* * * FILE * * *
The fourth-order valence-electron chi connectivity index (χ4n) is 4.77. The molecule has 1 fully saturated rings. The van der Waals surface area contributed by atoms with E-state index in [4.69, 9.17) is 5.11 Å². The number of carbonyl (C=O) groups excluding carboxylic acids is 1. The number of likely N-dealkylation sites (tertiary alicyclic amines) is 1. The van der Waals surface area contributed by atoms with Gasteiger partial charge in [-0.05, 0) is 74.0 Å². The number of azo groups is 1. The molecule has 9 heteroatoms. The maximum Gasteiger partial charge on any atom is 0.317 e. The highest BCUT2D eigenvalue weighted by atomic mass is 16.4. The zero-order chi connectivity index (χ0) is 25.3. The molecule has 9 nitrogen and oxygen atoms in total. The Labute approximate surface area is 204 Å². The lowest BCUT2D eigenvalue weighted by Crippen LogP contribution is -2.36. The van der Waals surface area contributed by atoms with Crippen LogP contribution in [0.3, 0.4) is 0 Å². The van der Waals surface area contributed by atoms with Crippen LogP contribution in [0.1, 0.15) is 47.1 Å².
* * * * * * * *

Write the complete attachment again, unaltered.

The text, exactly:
The fourth-order valence-electron chi connectivity index (χ4n) is 4.77. The molecule has 1 fully saturated rings. The van der Waals surface area contributed by atoms with E-state index in [4.69, 9.17) is 5.11 Å². The number of carbonyl (C=O) groups excluding carboxylic acids is 1. The number of likely N-dealkylation sites (tertiary alicyclic amines) is 1. The van der Waals surface area contributed by atoms with Gasteiger partial charge in [-0.05, 0) is 74.0 Å². The number of azo groups is 1. The molecule has 9 heteroatoms. The maximum Gasteiger partial charge on any atom is 0.317 e. The highest BCUT2D eigenvalue weighted by atomic mass is 16.4. The zero-order chi connectivity index (χ0) is 25.3. The molecule has 9 nitrogen and oxygen atoms in total. The Labute approximate surface area is 204 Å². The lowest BCUT2D eigenvalue weighted by Crippen LogP contribution is -2.36. The van der Waals surface area contributed by atoms with Crippen LogP contribution in [0.3, 0.4) is 0 Å². The van der Waals surface area contributed by atoms with Crippen LogP contribution in [0.1, 0.15) is 47.1 Å².